4.3.2 Robot Drives and behaviours
4.3.3 Real-time plan debugger
4.3.4 Mobile Augmented Reality
4.4 Methods: the robot experiments
4.4.1 Experiment one – Online Video
4.4.1.1 Robot videos
4.4.1.2 Demographic and post-treatment questionnaires
4.4.2 Experiment two – Directly Observed Robot
4.5 Results
4.5.1 Main findings
4.5.2 Qualitative outcomes
4.6 Experiment three – MobileAugmented Reality
4.7 Discussion
4.8 Conclusion and further work
5 Transparency using audio – the muttering robot
5.1 Summary
5.2 Transparency through spoken language
5.3 The muttering mechanism
5.3.1 Transparency execution stack
5.3.2 The Speak Rules Engine
5.3.3 The Vocaliser
5.4 Experimental methods
5.4.1 Post-treatment questionnaire
5.4.2 Affect Questions
5.5 Results
5.5.1 Main findings
5.5.2 Affect – self-report of Feelings
5.6 Discussion
5.7 Conclusions and further work
6 The effects of appearance on transparency
6.1 Summary
6.2 Introduction
6.3 Appearance and anthropomorphism
6.4 Experimental methods
6.4.1 Amazon Mechanical Turk
6.4.2 Buddy the Robot
6.4.3 Robot videos
6.4.4 Online questionnaire
6.4.5 Impression of the robot – the ‘Godspeed’ questions
6.4.6 Work batches in Mechanical Turk
6.5 Results
6.5.1 Participant demographics
6.5.2 Main results
6.5.3 Failure to identify ‘Sleeping’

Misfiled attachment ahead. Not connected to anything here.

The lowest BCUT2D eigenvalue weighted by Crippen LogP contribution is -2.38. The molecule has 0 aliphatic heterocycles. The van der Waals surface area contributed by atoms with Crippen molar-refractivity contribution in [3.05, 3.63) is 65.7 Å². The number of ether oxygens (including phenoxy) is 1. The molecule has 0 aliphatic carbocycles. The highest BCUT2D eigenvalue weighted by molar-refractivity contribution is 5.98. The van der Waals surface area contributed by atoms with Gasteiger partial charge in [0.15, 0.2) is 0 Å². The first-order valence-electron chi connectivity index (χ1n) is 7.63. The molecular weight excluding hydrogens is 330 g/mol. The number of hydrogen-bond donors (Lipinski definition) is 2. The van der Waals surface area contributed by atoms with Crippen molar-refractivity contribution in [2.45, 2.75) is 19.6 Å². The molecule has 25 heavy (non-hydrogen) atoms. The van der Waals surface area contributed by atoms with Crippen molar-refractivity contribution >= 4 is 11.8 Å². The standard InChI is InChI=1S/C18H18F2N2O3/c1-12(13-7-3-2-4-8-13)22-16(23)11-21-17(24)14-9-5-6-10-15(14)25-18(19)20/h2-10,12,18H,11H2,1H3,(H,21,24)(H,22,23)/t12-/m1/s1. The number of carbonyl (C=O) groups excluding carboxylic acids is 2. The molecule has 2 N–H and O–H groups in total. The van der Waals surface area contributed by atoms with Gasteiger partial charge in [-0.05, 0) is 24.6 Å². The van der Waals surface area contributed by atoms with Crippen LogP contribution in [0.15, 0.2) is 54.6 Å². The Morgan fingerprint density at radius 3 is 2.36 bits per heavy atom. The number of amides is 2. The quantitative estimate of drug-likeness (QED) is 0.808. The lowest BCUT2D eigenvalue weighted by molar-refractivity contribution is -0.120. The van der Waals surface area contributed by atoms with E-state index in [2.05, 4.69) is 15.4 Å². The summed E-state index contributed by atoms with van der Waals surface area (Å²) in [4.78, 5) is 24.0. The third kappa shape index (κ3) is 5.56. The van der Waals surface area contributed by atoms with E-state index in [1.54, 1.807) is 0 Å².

6.5.4 Participant confidence
6.5.5 Affect – self-report of feelings
6.5.6 Godspeed results
6.6 Discussion
6.7 Conclusions and further work
7 Synthesis and further work
7.1 Summary
7.2 Tools, machines, robots and algorithms
7.3 Robot and AI ethics
7.3.1 Facts versus values
7.3.2 The science of morality
7.3.3 An empirical basis for morality
7.4 The case for transparency as a fundamental design consideration for AI systems
7.5 Transparent minds
7.6 Hybrid architectures
7.7 Humans expect intentional explanations
7.8 Further work
7.8.1 Anthropomorphism, transparency and traceability
7.8.2 Explainable AI, policy and regulation
7.8.3 Technologies
7.9 Conclusion
8 Conclusions
8.1 The effectiveness of transparency to improve mind models
8.2 Transparency as a fundamental design consideration for AI systems
8.3 Robot technical architecture
8.4 Conclusion
Appendix A. Instinct Planner command set
Appendix B. R5 robot command set
Appendix C. Instinct plan for the R5 robot
Appendix D. ABOD3 displays
Appendix E. ABOD3-AR mobile augmented reality
Appendix F. Google Forms questionnaire
References
Index
Back Cover